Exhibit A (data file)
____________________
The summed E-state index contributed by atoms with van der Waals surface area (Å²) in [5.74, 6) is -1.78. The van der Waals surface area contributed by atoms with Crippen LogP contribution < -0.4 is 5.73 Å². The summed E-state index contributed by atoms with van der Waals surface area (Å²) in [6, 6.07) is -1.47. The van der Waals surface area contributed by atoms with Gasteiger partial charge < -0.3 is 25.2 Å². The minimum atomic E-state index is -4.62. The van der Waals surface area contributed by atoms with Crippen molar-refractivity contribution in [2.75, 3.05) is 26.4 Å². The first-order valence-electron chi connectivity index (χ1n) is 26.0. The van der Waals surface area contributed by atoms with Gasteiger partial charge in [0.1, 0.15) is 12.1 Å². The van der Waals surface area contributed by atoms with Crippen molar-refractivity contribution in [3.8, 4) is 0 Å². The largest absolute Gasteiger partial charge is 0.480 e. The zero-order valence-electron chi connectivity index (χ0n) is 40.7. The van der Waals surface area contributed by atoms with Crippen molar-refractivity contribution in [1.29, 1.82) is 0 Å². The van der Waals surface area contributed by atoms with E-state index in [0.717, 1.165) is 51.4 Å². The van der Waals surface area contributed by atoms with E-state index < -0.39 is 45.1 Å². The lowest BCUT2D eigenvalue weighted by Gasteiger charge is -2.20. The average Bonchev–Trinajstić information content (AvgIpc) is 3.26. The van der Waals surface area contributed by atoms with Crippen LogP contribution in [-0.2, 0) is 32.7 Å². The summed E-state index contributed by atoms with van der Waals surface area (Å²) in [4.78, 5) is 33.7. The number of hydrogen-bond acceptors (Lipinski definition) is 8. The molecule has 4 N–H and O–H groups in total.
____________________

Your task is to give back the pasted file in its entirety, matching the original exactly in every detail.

The summed E-state index contributed by atoms with van der Waals surface area (Å²) in [5.74, 6) is -1.78. The van der Waals surface area contributed by atoms with Crippen LogP contribution < -0.4 is 5.73 Å². The summed E-state index contributed by atoms with van der Waals surface area (Å²) in [6, 6.07) is -1.47. The van der Waals surface area contributed by atoms with Gasteiger partial charge < -0.3 is 25.2 Å². The minimum atomic E-state index is -4.62. The van der Waals surface area contributed by atoms with Crippen molar-refractivity contribution in [2.75, 3.05) is 26.4 Å². The first-order valence-electron chi connectivity index (χ1n) is 26.0. The van der Waals surface area contributed by atoms with Gasteiger partial charge in [0.1, 0.15) is 12.1 Å². The van der Waals surface area contributed by atoms with Crippen molar-refractivity contribution in [3.8, 4) is 0 Å². The largest absolute Gasteiger partial charge is 0.480 e. The zero-order valence-electron chi connectivity index (χ0n) is 40.7. The van der Waals surface area contributed by atoms with Crippen molar-refractivity contribution in [1.29, 1.82) is 0 Å². The van der Waals surface area contributed by atoms with E-state index in [0.717, 1.165) is 51.4 Å². The van der Waals surface area contributed by atoms with E-state index < -0.39 is 45.1 Å². The lowest BCUT2D eigenvalue weighted by Gasteiger charge is -2.20. The average Bonchev–Trinajstić information content (AvgIpc) is 3.26. The van der Waals surface area contributed by atoms with Crippen LogP contribution in [-0.2, 0) is 32.7 Å². The summed E-state index contributed by atoms with van der Waals surface area (Å²) in [4.78, 5) is 33.7. The number of hydrogen-bond acceptors (Lipinski definition) is 8. The molecule has 4 N–H and O–H groups in total.